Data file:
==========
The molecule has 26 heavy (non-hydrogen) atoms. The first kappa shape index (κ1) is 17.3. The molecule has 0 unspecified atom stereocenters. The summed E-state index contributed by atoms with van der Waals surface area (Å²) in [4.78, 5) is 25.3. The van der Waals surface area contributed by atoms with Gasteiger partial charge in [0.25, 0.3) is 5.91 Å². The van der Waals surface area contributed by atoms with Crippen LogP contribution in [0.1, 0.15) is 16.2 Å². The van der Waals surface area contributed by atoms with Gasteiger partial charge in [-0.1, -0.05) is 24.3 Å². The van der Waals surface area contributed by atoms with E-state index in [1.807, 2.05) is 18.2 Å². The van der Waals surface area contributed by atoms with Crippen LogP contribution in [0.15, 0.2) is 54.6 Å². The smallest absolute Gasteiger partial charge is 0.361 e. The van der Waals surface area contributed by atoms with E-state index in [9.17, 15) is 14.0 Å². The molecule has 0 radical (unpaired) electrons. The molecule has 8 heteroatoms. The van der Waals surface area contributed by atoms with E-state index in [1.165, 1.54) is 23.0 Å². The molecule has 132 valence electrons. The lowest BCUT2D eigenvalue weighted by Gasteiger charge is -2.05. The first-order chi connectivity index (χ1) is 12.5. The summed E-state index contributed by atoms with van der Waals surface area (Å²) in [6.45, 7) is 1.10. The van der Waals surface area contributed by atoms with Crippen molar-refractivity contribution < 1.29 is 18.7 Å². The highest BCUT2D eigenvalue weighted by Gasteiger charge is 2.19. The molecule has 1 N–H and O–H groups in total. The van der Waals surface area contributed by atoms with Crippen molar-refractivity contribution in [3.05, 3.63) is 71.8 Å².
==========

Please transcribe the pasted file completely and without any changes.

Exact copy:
The molecule has 26 heavy (non-hydrogen) atoms. The first kappa shape index (κ1) is 17.3. The molecule has 0 unspecified atom stereocenters. The summed E-state index contributed by atoms with van der Waals surface area (Å²) in [4.78, 5) is 25.3. The van der Waals surface area contributed by atoms with Gasteiger partial charge in [0.25, 0.3) is 5.91 Å². The van der Waals surface area contributed by atoms with Crippen LogP contribution in [0.1, 0.15) is 16.2 Å². The van der Waals surface area contributed by atoms with Gasteiger partial charge in [-0.1, -0.05) is 24.3 Å². The van der Waals surface area contributed by atoms with E-state index in [1.807, 2.05) is 18.2 Å². The van der Waals surface area contributed by atoms with Crippen LogP contribution in [0.15, 0.2) is 54.6 Å². The smallest absolute Gasteiger partial charge is 0.361 e. The van der Waals surface area contributed by atoms with E-state index in [9.17, 15) is 14.0 Å². The molecule has 0 radical (unpaired) electrons. The molecule has 8 heteroatoms. The van der Waals surface area contributed by atoms with E-state index in [1.165, 1.54) is 23.0 Å². The molecule has 132 valence electrons. The lowest BCUT2D eigenvalue weighted by Gasteiger charge is -2.05. The first-order chi connectivity index (χ1) is 12.5. The summed E-state index contributed by atoms with van der Waals surface area (Å²) in [6.45, 7) is 1.10. The van der Waals surface area contributed by atoms with Crippen molar-refractivity contribution < 1.29 is 18.7 Å². The highest BCUT2D eigenvalue weighted by Gasteiger charge is 2.19. The molecule has 1 N–H and O–H groups in total. The van der Waals surface area contributed by atoms with Crippen molar-refractivity contribution in [3.05, 3.63) is 71.8 Å².